Top 10 Tools for the Automotive DIY’er

Socket Set Deep and shallow well, 6 pt.

Time for another “Top 10 tools” list. This list is the top 10 tools for the automotive DIY’er. I have been wrenching on cars most of my life and I seldom (okay, never) take my car to a shop to have someone else perform service or repairs to it. I would rather spend the money on tools! While I know a lot of people aren’t willing to perform an engine overhaul, or change a transmission, I bet there are a lot of people who wouldn’t mind changing their own oil or doing a simple brake job and having the tools to allow you to do the job is the first step toward empowering you to do so.

My approach to automotive hand tools has been to buy from reputable tool manufacturers. While a cheap hammer will still pound nails, a cheap ratchet or a bad wrench will cause headaches that you just don’t need when you’re dealing with an automotive repair. I tend to buy the best hand tools I can afford for automotive repair. Right now, at this stage of life, that  means I can not afford Snap-On, MAC, Cornwell or any of the other high end, professional quality tool manufacturers. What I usually end up with is Craftsman tools because decent prices + respectable quality = a good value. I have mentioned it before that I like buying from Craftsman because they have an unconditional lifetime guarantee on many of their hand tools, and I have had the opportunity to hold them to that guarantee on more than one occasion. This is not to say that they are the only place to get decent tools, since there are other high quality hand tools available as well from Kobalt, Stanley and others. The best word of caution is to look at where the tools are made; nothing against China, but  they don’t make good hand tools, Taiwan is in the same boat. If you get a tool made in the USA or even Mexico, you’re likely holding a fairly decent piece of gear.

Furthermore, I fully recognize that there are literally hundreds of variations of specialty tools for automotive purposes. Professional automotive technicians spend thousands of dollars on their tools and have some very specific specialty tools for individual applications. I’m not going to get into those tools in detail. What we’re going for here is a quick top 10 of the most versatile and useful tools for general use in repairing your auto. Also, I am going to assume that if you’re interested in repairing your auto, you’re interested in repairing your home as well, so in the interest of simplicity I will not be including any of the tools that were on my previous lists of Top 10 Hand tools and Top 10 Power tools for the homeowner.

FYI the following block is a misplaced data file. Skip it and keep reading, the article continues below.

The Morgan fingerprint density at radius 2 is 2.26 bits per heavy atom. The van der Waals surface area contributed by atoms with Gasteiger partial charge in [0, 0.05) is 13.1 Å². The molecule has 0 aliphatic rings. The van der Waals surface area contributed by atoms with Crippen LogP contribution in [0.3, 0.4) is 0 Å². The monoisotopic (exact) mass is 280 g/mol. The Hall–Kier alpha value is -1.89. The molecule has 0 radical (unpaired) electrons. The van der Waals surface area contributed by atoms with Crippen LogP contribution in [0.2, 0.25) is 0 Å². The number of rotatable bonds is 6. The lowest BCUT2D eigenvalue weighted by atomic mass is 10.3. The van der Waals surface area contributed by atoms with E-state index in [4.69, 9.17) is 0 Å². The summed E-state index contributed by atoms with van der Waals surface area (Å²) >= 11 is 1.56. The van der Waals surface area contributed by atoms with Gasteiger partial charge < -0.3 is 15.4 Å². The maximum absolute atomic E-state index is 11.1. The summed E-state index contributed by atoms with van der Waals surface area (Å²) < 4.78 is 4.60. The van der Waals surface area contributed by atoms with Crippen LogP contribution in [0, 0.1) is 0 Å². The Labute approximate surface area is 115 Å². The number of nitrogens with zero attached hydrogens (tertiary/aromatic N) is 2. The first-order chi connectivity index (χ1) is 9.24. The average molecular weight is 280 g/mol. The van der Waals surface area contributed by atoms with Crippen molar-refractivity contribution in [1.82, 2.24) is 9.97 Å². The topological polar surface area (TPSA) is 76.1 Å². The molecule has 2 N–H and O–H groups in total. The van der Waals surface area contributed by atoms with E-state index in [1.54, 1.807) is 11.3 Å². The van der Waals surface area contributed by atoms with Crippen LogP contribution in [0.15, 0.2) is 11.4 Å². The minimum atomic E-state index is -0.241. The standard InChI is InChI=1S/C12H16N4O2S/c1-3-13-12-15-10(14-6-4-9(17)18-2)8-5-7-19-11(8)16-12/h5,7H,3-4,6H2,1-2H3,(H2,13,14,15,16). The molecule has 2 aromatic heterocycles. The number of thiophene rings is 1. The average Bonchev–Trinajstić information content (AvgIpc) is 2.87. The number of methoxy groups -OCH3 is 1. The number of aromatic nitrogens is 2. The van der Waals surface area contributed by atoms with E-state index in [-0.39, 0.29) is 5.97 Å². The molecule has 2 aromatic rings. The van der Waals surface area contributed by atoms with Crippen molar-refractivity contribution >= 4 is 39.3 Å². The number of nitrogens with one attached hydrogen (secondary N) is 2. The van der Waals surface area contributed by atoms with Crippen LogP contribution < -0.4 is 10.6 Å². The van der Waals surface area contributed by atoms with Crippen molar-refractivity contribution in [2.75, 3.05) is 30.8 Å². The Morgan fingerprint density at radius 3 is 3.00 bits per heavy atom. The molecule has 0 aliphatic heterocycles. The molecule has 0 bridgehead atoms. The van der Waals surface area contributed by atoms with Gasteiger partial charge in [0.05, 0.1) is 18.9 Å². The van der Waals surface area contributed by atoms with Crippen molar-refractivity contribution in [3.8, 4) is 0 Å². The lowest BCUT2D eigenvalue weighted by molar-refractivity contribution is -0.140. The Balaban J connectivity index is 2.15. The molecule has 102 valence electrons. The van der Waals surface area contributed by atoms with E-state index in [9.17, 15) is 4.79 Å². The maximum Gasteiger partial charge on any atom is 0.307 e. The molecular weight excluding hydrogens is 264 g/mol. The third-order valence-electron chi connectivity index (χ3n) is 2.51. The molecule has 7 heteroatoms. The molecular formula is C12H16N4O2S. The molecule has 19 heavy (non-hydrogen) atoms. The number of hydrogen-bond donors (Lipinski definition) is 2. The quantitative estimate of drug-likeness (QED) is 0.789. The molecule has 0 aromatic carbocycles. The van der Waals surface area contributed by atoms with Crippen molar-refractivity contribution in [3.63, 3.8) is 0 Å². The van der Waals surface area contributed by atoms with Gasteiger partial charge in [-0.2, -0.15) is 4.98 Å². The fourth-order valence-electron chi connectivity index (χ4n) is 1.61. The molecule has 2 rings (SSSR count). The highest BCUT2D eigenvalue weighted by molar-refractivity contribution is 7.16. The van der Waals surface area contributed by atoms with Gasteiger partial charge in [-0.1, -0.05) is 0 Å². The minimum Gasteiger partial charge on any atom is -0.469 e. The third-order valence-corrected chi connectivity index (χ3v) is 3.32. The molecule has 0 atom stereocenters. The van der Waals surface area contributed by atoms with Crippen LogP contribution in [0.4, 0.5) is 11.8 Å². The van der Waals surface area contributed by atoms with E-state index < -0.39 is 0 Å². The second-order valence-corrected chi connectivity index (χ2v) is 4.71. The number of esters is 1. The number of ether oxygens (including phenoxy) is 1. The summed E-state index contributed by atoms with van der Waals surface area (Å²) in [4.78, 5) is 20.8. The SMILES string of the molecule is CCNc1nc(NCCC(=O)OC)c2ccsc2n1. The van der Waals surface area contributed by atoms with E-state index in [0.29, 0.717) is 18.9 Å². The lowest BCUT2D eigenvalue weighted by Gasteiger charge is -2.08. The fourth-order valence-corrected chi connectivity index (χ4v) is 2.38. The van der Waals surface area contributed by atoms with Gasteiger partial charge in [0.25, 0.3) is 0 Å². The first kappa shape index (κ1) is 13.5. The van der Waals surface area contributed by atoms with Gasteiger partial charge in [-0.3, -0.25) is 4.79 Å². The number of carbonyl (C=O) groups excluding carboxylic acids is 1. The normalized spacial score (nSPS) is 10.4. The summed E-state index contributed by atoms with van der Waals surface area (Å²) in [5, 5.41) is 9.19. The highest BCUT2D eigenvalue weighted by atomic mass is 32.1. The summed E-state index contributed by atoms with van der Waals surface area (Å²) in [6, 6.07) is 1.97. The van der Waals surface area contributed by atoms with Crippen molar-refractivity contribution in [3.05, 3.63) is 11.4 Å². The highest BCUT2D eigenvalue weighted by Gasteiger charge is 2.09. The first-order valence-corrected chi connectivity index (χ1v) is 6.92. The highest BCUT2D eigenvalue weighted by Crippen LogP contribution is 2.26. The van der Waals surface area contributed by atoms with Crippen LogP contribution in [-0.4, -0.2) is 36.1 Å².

Okay, enough with the tool drivel, on to the Top 10 list! Here in no particular order are my top 10 recommendations for getting your automotive tool collection started (witty, yet somewhat dry pun intended, yeah you probably had to read it again didn’t you?).

  • Combination Wrench Set – One of the most useful things you will buy in working on your own auto is a good set of combination wrenches. Whereas many applications in the home will allow for the clearance to use a crescent (adjustable) wrench, when you’re working on your car, clearance is almost always at a premium. Having a wrench that will fit into the tight spots on your car is of tantamount importance. The first wrenches that I reach for in my collection are from the manufacturer GearWrench. These wrenches are a typical combination wrench with an open end and a closed (box) end, but they have the added feature of having a ratchet mechanism built into the box end of the wrench. Placing the box end over a fastener allows you to operate the handle in a back and forth motion without removing the wrench from the fastener. The ratchet mechanism loosens or tightens the fastener depending on the direction you have the tool set to operate. Some wrenches have a lever that you flip to reverse the direction of operation (Mine are like this) and some, you simply flip the tool over. These things are really handy! I have tried other gimmicky wrenches, but these are in a class of unparallelled usefulness all by themselves. These are truly a great tool. Of consideration is whether the auto you’re most likely to work on uses Metric or Standard (SAE). If your car is an import it likely uses Metric sizes on the fasteners, if it is a domestic car, well then it’s a crap shoot. Many Domestic cars are a strange hybrid of metric and SAE fasteners as some of the parts are made overseas. My projects (even on domestic cars and trucks) are using metric tools with increasing frequency. Long story made short, it is a headache but you may need both. If you have to choose one, I would suggest that you buy the metric sizes and make sure that the set includes all the sizes. Many cheaper sets don’t include all the metric sizes and they are likely to skip sizes that you may need. Typically automotive applications use 10,12,13,14,15,17 and 18 mm sizes. Spend a good amount on these tools and you won’t regret it. A set of gearwrenches goes for around $80 while a set of standard combination wrenches is considerably less. Buy cheap wrenches and you will be calling down curses upon your own head as you try to extract rounded off fasteners than no wrench on earth will fit.